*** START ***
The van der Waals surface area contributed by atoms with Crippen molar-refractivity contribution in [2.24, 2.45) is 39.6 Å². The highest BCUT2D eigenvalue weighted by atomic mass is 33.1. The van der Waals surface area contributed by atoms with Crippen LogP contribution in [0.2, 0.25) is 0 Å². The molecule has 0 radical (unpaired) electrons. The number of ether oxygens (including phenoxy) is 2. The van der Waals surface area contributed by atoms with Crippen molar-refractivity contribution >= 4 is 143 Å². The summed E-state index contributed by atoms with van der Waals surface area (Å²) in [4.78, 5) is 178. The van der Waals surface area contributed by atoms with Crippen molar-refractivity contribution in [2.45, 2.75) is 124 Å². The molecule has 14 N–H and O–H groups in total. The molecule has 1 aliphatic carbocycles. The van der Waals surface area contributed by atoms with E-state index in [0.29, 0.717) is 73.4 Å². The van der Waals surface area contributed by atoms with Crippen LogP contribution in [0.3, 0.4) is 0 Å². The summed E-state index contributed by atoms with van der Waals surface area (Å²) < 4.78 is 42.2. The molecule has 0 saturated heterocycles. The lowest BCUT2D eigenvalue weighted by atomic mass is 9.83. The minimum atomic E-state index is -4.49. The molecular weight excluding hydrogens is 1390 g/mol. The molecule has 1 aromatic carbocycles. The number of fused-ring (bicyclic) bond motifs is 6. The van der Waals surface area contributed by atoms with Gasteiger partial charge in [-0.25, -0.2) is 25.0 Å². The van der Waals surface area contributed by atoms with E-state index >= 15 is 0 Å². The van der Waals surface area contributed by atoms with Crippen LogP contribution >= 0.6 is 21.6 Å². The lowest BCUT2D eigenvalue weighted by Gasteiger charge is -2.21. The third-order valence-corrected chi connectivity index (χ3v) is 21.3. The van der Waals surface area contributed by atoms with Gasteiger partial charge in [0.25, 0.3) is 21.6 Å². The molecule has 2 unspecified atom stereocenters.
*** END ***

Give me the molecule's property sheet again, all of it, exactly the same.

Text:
The van der Waals surface area contributed by atoms with Crippen molar-refractivity contribution in [2.24, 2.45) is 39.6 Å². The highest BCUT2D eigenvalue weighted by atomic mass is 33.1. The van der Waals surface area contributed by atoms with Crippen LogP contribution in [0.2, 0.25) is 0 Å². The molecule has 0 radical (unpaired) electrons. The number of ether oxygens (including phenoxy) is 2. The van der Waals surface area contributed by atoms with Crippen molar-refractivity contribution >= 4 is 143 Å². The summed E-state index contributed by atoms with van der Waals surface area (Å²) in [4.78, 5) is 178. The van der Waals surface area contributed by atoms with Crippen molar-refractivity contribution in [2.45, 2.75) is 124 Å². The molecule has 14 N–H and O–H groups in total. The molecule has 1 aliphatic carbocycles. The van der Waals surface area contributed by atoms with E-state index in [0.29, 0.717) is 73.4 Å². The van der Waals surface area contributed by atoms with Crippen LogP contribution in [0.3, 0.4) is 0 Å². The summed E-state index contributed by atoms with van der Waals surface area (Å²) < 4.78 is 42.2. The molecule has 0 saturated heterocycles. The lowest BCUT2D eigenvalue weighted by atomic mass is 9.83. The minimum atomic E-state index is -4.49. The molecular weight excluding hydrogens is 1390 g/mol. The molecule has 1 aromatic carbocycles. The number of fused-ring (bicyclic) bond motifs is 6. The van der Waals surface area contributed by atoms with Gasteiger partial charge in [-0.25, -0.2) is 25.0 Å². The van der Waals surface area contributed by atoms with E-state index >= 15 is 0 Å². The van der Waals surface area contributed by atoms with Crippen LogP contribution >= 0.6 is 21.6 Å². The lowest BCUT2D eigenvalue weighted by Gasteiger charge is -2.21. The third-order valence-corrected chi connectivity index (χ3v) is 21.3. The van der Waals surface area contributed by atoms with Gasteiger partial charge in [0.25, 0.3) is 21.6 Å². The molecule has 2 unspecified atom stereocenters.